Kansas Underwood traveled to NYC with 50 other medical personnel, including her 21-year-old son, to treat COVID-19 patients.
After the COVID-19 pandemic caused school closures and sports season cancellations in mid-March, trainers in the Cayuga Health System Sports Medicine Clinic realized they had to call an audible.
Because of a decrease in demand for sports medicine, Adrian Western, the director of sports medicine and school health, and athletic trainers shifted their roles so they would work at the COVID-19 sampling site at The Shops at Ithaca Mall parking lot.
“Although our staff didn’t go to their typical job, they realized there was a need and they stepped up,” said Western, of Brooktondale.
The COVID-19 pandemic has caused many people to shift their job roles during the past few months.
Nowhere has this become more apparent than within health care.
Prior to the pandemic, Western oversaw athletic training, sports medicine and health services to multiple high schools and colleges around the region. Now, his focus is ensuring an efficient and high-quality mechanism for COVID testing and sampling.
Athletic trainers Elyse Moran, 31, of Brooktondale, and Nicole Humpf, 31, of Cortland, have also been routed to the Cayuga Health System sampling site to help with the pandemic response. They have been helping with much of the administrative side by greeting patients, giving them instructions, answering any questions, ensuring a consistent message, and helping them register for on-site testing.
Early on, Western had to adjust to the new landscape.
“This was when there was a lot of unknown,” Western said. “It’s an unprecedented time. I’ve had to be flexible.
“I’ve received directives from the governor and the division of health, but a lot of what I’ve had to do is adapt to is an ever-changing landscape.”
But he quickly noticed how versatile he could be in this new domain.
“A lot of the things I learned in sports medicine translated very well, whether it was working outdoors, thinking on the fly, or making changes,” Western said. “We’re trying to provide a service and make sure they feel comfortable with everything that happens to them.”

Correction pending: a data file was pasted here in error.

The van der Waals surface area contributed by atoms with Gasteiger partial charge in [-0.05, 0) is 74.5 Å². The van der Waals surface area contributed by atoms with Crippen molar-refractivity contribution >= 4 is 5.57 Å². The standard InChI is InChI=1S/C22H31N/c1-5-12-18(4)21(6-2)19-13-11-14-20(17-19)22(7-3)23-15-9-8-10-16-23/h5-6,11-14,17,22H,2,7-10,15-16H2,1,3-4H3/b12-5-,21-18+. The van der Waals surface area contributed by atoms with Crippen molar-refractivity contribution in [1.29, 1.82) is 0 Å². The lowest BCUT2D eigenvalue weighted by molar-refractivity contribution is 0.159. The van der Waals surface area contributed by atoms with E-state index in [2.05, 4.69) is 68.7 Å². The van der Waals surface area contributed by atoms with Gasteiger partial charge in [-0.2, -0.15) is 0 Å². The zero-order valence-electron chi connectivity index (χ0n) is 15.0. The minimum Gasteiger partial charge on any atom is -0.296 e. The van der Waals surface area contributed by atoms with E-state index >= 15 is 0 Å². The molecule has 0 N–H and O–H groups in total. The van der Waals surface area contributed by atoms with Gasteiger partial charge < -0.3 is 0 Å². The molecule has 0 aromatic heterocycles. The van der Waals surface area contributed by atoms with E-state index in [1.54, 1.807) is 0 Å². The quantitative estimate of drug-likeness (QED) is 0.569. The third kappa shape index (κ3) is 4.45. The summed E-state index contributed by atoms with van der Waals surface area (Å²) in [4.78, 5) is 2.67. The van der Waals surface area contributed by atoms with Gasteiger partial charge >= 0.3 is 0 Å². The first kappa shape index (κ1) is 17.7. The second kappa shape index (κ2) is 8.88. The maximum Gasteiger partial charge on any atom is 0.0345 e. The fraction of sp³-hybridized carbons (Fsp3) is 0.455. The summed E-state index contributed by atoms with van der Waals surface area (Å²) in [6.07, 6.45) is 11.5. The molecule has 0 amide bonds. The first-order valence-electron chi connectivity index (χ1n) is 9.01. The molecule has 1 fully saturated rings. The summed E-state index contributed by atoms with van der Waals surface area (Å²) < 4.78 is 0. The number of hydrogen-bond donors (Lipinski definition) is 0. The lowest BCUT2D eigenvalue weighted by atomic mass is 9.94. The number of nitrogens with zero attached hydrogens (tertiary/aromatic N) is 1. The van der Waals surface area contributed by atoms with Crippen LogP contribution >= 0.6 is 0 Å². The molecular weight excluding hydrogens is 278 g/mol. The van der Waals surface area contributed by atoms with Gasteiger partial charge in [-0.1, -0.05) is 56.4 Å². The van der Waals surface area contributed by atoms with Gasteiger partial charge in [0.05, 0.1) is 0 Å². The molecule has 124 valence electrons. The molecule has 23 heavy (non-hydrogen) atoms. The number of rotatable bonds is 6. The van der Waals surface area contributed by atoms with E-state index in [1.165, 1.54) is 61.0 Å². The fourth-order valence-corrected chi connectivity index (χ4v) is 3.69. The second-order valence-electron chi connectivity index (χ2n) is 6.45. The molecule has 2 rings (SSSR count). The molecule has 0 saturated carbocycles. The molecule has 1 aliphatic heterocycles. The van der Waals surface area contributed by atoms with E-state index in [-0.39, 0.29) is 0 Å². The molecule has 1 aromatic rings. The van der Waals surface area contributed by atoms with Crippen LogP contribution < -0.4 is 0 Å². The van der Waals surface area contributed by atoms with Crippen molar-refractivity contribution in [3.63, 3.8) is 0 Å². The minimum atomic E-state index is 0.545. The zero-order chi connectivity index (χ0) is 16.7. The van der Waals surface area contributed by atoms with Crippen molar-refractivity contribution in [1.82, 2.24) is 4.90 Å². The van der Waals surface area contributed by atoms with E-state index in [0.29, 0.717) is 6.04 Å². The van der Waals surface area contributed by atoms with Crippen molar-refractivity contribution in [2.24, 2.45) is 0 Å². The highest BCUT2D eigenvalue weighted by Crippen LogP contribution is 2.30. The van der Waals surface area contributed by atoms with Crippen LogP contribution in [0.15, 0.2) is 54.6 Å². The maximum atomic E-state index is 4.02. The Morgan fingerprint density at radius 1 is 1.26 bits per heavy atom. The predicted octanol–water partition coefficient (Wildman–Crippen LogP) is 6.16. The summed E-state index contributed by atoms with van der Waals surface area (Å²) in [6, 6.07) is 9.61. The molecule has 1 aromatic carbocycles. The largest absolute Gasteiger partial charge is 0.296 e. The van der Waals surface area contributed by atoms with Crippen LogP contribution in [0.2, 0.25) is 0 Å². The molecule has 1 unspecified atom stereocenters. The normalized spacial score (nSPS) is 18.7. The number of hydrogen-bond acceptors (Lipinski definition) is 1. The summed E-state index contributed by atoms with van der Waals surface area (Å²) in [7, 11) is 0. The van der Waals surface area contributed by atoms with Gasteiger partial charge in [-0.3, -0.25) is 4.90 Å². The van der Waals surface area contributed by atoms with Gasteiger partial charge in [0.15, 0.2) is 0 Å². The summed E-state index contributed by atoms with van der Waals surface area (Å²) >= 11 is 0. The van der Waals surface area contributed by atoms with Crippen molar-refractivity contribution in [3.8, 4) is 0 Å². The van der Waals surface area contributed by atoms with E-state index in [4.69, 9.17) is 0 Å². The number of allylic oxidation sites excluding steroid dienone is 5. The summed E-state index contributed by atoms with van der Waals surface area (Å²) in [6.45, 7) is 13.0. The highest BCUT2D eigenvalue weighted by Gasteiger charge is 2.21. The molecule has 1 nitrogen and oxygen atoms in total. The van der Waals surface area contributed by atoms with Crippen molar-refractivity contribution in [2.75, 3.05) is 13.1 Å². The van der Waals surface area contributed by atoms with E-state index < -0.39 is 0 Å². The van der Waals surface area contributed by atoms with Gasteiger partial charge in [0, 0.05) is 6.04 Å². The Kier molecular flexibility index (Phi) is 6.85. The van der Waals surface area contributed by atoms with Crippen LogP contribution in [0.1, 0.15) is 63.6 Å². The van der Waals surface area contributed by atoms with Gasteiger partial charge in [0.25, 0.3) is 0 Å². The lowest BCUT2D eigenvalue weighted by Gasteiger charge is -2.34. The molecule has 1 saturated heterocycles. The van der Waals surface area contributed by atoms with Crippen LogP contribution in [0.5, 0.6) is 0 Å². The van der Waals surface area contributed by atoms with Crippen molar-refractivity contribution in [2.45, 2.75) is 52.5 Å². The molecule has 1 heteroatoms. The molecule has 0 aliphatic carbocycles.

Kristina Gambitta, director of the Neuroscience Service Line at Cayuga Medical Center, has also worked at the sampling site.
Gambitta, of Cortland, works as a lead facilitator and administrator at the sampling site as well as a lead facilitator at regional nursing homes. In these roles, she collects samples, trains staff and works as a manager at the sampling site.
Gambitta said she adjusted very quickly into her new role because of transferable skills she brought from her experience working in the healthcare field. Gambitta has been a nursing administrator for 15 years and has spent some of this time tasked with operations, training staff, managing and supervising.
“It wasn’t that big of a stretch,” Gambitta said. “This is different because we deal with virus, but essentially it is the same as far as training people, scheduling, keeping people safe, and making sure they have tools and resources they need.”
Before the coronavirus became an issue in New York state, Gambitta was developing an expansion plan for Cayuga Health’s pain and neuroscience services. She then had to postpone the planning of the expansion because of the COVID-19 pandemic, but has since resumed planning for the expansion.
“What will most likely happen is I will see shift in focus in spending more time developing the key program and then we may — if there is another surge in fall — we may experience another temporary shutdown,” Gambitta said. “We may not see as many patients and services may not be at same level, and we may be more in the COVID-19 world.”
“It’s hard to predict. Until we have a vaccine, I think this will be our reality for a while.”
“As to when everything will be back to normal, we’re living in a new normal and things are changing week to week,” Western said. “We’re looking at the fall schedule for the sports season and we’re looking at the outlook off sports seasons. A lot of it is unknown.”
“We will have to see what it looks like during the summer, make sure the curve is flat, and see what testing looks like and what sports medicine will look like. I feel confident we will live in new normal and still provide excellent services to the sports entities we provide services to.”
Whether it’s trainers or neurology services directors who are shifting roles during the pandemic, Cayuga Medical professionals have proven to be adaptable over the past few months and may continue to be versatile for whatever lies ahead.
“There’s a lot of folks stepping up in different roles in the healthcare system,” Western said. “It makes me feel so jazzed up to see different people from different departments are going into different roles. It makes me really proud to work for this organization.”
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